Star Trek: Voyager Rewatch: “The Fight”

Ray Walston is utterly wasted in his final appearance as Boothby as Chakotay gets to be the focus of The Inevitable Boxing Episode. It’s a nifty little first-contact story, but it’s still The Inevitable Boxing Episode. The Star Trek: Voyager Rewatch gets into “The Fight.”

An excerpt:

The general story here is perfectly serviceable. “Chaotic space” is yet another bit of nonsense that sounds cool but isn’t based on any actual astronomical phenomenon, which by this point in Trek’s evolution had become depressingly commonplace. But the general storyline of two very disparate life forms trying to communicate with each other, and of the problem of the week being solved by talking, is very good to see, and nicely played out. Yes, we’ve seen this sort of thing before—the original series’ “Devil in the Dark,” TNG’s “Darmok” and “Night Terrors,” DS9’s “Emissary,” etc.—but it’s still a solid premise.

audio of Spider-Man: Down These Mean Streets now out!

After several delays, the audio of my 2005 Spider-Man novel Down These Mean Streets, narrated by the redoubtable Tara Sands, is now available! The book itself is long out of print and hard to find, and there was never an eBook, sadly, but now you can listen to it with the greatest of ease!

You can get it from Amazon/Audible, Barnes & Noble, and any number of other audiobook dealers.

a brief history of Falcon and the Winter Soldier in the comics

In anticipation of the new MCU Disney+ series that debuts on Friday (and which I’ll be reviewing for Tor dot com), I wrote a brief history of both Sam Wilson and Bucky Barnes in the comics. Falcon was created in 1969 and Bucky in 1941, so as you might imagine there’s a lot of history, plus both of these erstwhile partners to Captain America have also been Captain America at different times.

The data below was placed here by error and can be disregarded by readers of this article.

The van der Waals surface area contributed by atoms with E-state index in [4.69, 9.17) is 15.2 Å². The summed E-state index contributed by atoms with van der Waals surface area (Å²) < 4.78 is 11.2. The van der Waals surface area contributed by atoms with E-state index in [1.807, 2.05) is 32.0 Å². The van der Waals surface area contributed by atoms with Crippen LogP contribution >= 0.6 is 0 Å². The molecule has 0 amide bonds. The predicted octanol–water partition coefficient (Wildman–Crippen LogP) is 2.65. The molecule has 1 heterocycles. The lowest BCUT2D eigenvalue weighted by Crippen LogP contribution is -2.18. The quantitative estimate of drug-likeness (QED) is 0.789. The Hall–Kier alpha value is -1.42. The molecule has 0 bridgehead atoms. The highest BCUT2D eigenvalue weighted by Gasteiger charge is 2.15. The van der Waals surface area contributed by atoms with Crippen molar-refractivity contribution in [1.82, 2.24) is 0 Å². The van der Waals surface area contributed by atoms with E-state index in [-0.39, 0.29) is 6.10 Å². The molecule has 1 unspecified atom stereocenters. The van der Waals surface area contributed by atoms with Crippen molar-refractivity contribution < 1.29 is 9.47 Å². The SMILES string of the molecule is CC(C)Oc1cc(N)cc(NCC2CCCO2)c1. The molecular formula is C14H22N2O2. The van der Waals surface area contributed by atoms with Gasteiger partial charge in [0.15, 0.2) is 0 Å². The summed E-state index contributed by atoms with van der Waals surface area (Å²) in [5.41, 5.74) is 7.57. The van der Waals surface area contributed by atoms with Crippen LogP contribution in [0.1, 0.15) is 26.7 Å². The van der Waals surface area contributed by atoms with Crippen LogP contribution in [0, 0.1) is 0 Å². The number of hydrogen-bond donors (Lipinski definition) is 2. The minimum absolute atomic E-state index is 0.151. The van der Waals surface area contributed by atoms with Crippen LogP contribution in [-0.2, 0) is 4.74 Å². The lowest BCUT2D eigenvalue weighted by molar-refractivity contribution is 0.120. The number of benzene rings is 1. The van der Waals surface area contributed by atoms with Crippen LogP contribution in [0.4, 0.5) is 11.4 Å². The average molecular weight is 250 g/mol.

An excerpt:

While the front stories of the Falcon and the Winter Soldier in the MCU track pretty well with the comics, the backstories have been significantly changed. Sam Wilson is a social worker in the comics, not an ex-soldier, and his wings came from Wakanda rather than the U.S. Army. And the Bucky Barnes of the comics didn’t meet Steve Rogers until after he became Captain America. His MCU role as his childhood friend basically tacked the role of Arnold Roth, introduced in Captain America Vol. 1 #286 by [J.M.] DeMatteis & [Mike] Zeck (1982) as the guy who defended scrawny Steve Rogers from bullies, onto Bucky.

KRAD COVID reading #93c: Star Trek: S.C.E.: Invincible Book 1, Part 3

For 2021, KRAD COVID readings is covering the only short fiction I didn’t read in 2020: my novellas for the Star Trek: Starfleet Corps of Engineers series, a monthly series of eBooks that ran from 2000-2007. I’ll have a new reading every #TrekTuesday.

This week, we continue the two-book Invincible, which was a collaboration between me and David Mack. In this third part of Book 1, just as everything is going well for Commander Sonya Gomez’s subspace accelerator project in Nalori space, a giant shii–much larger than is typical for that native fauna–attacks the project with fatal results…..

Check it out! And please subscribe to the channel!